Effectively eliminating extreme poverty around the globe will require collective action – collaboration unlike anything we’ve seen in the past. That’s not hard to figure out given the depth of the problem. But could our thinking about poverty be part of the problem?
Hear me out. I’m not saying poverty is our (the West’s) fault, but have some of our actions over the past few decades created an unhealthy dependency on our resources and our solutions? The underserved world is comprised of capable, intelligent, hard-working men and women. But have our assistance efforts always recognized this?
I got a good dose of international policy during my undergraduate career, from the theory of international dynamics to the politics of decision-making. My goal was to finish school and then go spend some time in the underserved world, getting to know the people with the hope of better understanding the context of the local culture. That’s what I did. After graduating, I spent time in several nations, working on projects and interacting with the people. I learned a vital lesson during that time.
The underserved world is nothing like what I’d read about in textbooks. It was real, it was raw, and it was full of amazing individuals. My focus had been policy, which has its place, but somehow it felt like I’d missed something – I’d missed the people.
That experience, that time spent exploring and discovering, was transformational for me. I realized my own ideas about poverty and about development had been missing a crucial element: the people. My ideas were about what I could do for them. I didn’t take into account their ideas, their creativity, and their solutions. I began to realize the most elements missing in the underserved world weren’t tangible resources, but opportunities.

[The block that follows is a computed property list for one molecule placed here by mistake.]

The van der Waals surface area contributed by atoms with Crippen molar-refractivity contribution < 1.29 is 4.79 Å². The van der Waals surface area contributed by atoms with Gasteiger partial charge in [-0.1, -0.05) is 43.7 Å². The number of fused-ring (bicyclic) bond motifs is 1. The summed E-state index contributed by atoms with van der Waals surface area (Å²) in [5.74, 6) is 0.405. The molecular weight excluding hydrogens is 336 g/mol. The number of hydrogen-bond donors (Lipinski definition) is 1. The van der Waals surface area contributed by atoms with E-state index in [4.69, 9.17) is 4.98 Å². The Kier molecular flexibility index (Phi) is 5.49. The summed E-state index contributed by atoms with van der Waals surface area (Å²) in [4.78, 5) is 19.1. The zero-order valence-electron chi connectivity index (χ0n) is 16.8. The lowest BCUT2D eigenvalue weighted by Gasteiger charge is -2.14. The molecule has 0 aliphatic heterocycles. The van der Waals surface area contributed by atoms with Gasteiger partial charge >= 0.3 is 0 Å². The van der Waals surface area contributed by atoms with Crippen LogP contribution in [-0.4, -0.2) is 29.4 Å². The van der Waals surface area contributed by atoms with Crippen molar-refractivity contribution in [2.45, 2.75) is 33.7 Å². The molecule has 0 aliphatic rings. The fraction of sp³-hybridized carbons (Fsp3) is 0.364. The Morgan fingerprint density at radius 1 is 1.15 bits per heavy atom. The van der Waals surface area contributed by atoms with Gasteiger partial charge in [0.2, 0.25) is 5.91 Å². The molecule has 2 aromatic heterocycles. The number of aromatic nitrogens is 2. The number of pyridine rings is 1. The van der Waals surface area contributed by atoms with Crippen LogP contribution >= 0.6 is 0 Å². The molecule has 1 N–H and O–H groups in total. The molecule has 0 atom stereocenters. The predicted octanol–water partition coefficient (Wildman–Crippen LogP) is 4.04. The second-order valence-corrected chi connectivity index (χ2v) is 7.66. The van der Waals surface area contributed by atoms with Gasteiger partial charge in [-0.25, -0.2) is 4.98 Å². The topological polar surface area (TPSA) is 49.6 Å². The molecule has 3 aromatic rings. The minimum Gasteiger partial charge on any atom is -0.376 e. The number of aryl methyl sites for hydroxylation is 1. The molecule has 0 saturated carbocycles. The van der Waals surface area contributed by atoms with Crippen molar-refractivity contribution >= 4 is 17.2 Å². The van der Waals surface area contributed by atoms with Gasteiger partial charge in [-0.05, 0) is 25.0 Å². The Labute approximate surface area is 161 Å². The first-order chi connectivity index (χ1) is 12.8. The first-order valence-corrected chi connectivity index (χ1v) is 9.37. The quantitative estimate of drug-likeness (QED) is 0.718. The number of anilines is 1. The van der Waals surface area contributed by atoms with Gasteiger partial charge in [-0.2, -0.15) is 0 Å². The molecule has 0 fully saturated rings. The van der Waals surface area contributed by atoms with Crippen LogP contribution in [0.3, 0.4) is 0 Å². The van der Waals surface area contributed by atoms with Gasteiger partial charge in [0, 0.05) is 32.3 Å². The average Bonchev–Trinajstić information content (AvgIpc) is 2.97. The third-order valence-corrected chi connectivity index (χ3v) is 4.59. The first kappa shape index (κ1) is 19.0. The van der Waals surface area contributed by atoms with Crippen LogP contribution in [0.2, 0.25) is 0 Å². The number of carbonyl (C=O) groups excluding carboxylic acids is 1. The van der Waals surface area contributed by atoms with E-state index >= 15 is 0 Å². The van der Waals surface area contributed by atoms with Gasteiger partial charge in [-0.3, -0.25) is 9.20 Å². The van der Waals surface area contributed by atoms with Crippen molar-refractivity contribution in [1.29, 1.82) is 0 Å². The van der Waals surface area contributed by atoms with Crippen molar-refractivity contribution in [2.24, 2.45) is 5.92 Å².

I made an effort to get to know and listen to some of the people I interacted with in their local contexts. I heard their stories and their dreams. I found out they didn’t want things to be handed to them, but instead wanted to be empowered to find their own solutions. They wanted to take responsibility for their own development. This was not something I’d spent a lot of time considering.
Quite frankly, everything I’d learned and read about until then was about us “doing” for them. It wasn’t about local capacity, but about Western agendas. My perspective was shaken.
From that time on, I’ve seen my role in development as being one of a supporter, not a director. I chose to focus my graduate studies and then my career on the people, not just the data, the faces, not just the facts. Development should be about building local capacity, sharing ideas, and creating opportunity. Providing handouts and creating projects from our homes and offices in the West without local input should become things of the past.
Aid seekers need to become opportunity takers. We can help. We can remember that poverty is about people – capable, creative people who want the chance to be responsible for their own futures. Opportunity creation should be the focus of every project we pursue, every program we help create. Extreme poverty can be eliminated. Opportunity will make the difference.